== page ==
This morning I arrived at my church to teach the Photography merit badge to a bunch of 14 year old scouts. We talked about the various parts of a camera, composition techniques (rule of thirds, framing, leading lines) as well terms such as shutter speed, exposure. aperture, and ISO.
Because the class is an elective, most kids that attended wanted to be there. I printed out pictures showing how different camera settings and angles can make a difference when composing a shot. They asked good questions and many kids had experiences to share with the group making for an interesting class.
I had about 45-50 scouts in my class. When I asked how many had taken a picture with a digital camera, every hand went up. When I asked how many had used a film camera, only 3 hands went up. We discussed the pros and cons of using both formats, but it was clear most of these boy will never see or use a film camera. When we talked about the differences between point and shoot and digital SLR models one boy raised his hand and asked, “Why do I need one of those when I have a camera phone?” He wasn’t alone.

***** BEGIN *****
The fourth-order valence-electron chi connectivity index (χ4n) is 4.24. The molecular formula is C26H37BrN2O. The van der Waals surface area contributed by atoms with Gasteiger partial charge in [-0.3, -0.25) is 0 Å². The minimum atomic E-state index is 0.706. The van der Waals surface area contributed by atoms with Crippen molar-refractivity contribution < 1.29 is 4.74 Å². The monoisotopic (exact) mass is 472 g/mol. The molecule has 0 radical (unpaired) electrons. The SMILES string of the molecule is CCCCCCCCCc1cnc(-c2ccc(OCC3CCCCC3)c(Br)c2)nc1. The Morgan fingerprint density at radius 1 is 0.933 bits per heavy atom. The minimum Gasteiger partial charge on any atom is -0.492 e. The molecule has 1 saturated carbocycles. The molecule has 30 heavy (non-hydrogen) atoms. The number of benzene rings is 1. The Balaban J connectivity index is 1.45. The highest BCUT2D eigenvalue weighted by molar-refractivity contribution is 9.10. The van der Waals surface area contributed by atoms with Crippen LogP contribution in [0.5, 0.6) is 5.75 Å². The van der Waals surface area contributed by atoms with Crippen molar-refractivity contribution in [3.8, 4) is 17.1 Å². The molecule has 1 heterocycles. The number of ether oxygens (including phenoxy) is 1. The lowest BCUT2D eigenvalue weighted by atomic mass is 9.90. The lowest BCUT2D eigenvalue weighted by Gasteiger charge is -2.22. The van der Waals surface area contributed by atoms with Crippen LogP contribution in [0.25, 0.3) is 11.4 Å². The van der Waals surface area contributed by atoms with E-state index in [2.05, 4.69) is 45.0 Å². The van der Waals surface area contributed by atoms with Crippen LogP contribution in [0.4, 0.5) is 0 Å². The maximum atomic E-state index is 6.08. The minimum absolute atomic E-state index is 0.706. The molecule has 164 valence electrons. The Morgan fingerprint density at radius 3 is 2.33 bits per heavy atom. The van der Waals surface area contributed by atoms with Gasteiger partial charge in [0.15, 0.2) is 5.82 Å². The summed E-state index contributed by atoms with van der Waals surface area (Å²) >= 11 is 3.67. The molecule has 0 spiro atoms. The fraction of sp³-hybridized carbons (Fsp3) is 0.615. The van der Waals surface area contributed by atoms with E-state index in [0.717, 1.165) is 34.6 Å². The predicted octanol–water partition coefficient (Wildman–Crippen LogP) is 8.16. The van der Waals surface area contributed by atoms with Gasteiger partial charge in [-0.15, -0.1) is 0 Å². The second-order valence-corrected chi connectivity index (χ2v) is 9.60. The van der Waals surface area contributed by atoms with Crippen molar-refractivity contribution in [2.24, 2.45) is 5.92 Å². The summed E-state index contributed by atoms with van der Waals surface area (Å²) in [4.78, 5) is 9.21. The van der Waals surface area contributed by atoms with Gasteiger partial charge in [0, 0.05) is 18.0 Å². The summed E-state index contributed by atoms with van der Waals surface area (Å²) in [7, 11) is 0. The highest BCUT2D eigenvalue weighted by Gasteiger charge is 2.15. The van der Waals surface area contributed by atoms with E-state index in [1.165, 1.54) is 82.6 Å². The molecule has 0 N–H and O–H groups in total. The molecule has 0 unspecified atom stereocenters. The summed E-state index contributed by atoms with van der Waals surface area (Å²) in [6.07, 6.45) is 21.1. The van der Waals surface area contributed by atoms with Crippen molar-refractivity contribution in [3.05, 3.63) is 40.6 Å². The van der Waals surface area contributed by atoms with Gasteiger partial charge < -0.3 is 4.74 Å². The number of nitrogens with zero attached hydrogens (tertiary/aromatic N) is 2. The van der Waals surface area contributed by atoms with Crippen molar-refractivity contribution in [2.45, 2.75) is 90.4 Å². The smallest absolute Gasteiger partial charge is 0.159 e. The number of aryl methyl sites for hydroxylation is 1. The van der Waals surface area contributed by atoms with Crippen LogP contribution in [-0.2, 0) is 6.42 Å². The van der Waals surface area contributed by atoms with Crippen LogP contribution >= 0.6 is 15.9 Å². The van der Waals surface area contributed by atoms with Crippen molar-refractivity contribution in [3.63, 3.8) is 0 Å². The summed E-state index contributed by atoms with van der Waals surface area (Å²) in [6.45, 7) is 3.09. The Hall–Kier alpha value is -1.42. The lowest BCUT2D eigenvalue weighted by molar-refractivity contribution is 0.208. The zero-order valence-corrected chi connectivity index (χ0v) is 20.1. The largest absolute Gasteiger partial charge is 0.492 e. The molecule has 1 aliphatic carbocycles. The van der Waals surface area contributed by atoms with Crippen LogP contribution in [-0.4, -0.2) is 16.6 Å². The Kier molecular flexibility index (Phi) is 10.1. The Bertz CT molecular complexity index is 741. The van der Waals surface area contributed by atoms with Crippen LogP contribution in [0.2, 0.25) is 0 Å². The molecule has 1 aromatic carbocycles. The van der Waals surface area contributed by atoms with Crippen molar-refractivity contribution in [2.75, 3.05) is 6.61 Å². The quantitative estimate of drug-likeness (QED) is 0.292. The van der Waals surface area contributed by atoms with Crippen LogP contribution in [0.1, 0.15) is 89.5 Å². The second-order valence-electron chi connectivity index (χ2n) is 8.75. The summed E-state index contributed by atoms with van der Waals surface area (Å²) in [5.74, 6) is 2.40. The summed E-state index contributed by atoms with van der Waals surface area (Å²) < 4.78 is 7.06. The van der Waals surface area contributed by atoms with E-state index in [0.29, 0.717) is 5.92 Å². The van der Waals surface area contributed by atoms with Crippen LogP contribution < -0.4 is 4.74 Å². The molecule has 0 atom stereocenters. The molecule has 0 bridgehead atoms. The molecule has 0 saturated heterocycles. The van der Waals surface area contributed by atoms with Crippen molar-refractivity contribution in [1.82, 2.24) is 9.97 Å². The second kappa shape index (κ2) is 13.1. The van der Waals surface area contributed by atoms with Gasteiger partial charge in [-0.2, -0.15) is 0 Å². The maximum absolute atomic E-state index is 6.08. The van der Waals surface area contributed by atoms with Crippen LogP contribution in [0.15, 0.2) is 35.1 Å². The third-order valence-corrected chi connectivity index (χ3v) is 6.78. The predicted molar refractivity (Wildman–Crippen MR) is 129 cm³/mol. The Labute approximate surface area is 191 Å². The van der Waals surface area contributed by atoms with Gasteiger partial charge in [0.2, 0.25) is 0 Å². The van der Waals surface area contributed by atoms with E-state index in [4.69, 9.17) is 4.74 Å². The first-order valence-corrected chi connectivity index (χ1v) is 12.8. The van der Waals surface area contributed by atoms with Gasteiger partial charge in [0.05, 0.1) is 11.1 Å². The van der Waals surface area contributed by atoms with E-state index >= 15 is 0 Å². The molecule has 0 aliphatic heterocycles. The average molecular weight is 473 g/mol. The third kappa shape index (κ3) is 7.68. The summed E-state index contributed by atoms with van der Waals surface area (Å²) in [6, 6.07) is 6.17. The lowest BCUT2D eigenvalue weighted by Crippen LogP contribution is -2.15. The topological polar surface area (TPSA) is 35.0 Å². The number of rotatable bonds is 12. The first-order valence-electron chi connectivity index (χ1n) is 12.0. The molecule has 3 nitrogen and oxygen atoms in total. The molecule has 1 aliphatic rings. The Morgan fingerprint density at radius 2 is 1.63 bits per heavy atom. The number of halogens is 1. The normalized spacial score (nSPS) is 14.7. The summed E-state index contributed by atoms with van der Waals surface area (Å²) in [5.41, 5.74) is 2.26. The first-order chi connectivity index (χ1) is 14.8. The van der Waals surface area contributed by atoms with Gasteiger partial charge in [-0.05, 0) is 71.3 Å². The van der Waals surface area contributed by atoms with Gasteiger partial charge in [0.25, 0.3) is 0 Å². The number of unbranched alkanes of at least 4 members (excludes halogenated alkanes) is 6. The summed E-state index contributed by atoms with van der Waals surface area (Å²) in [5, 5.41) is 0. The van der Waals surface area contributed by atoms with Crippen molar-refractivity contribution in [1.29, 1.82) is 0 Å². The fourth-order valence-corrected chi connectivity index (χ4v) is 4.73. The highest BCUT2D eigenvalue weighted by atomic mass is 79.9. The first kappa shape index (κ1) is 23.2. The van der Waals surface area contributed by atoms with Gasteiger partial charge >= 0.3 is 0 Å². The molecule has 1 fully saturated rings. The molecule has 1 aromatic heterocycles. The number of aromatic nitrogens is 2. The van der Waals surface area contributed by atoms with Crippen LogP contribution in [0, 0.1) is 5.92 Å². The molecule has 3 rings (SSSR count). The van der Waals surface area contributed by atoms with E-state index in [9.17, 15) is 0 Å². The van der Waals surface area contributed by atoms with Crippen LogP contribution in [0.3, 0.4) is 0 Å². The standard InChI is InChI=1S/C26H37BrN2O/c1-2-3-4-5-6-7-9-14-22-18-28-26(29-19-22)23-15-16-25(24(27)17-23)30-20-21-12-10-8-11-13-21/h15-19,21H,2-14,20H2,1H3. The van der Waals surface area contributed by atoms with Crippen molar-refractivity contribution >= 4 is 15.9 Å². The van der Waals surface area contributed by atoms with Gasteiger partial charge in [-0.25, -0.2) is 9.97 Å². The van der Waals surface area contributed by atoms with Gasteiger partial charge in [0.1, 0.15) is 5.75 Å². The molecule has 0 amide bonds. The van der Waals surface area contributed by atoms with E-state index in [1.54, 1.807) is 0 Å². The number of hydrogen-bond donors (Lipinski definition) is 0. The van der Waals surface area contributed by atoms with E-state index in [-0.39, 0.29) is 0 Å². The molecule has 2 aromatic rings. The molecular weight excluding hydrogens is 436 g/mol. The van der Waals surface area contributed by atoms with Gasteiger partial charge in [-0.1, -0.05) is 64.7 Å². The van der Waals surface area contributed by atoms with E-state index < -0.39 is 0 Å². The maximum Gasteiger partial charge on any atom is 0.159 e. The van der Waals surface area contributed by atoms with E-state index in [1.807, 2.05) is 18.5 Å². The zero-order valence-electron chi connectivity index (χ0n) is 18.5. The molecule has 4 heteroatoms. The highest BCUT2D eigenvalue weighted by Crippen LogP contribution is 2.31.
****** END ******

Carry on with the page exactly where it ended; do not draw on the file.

It’s exciting to think of how technology is shaping the lives of these kids. I thought about the kinds of cameras my children will be introduced to when they are only a few years older. Most kids these days are first introduced to photography through their phone. Most kids these days, have seen so many top stock photos from acclaimed professionals, that they have digested more photo art in their short lifetimes than true veterans of the past. That would have been hard to imagine just 10 years ago.
I suspect new technologies will become second nature to our children much the same way Nintendo and camera phones are seen by today’s teens. We still laugh about the time my daughter, who was 5 years old at the time, expressed amazement when she noticed her Grandma watching TV commercials. Incredulously, she asked, “Grandma, you can’t Tivo?”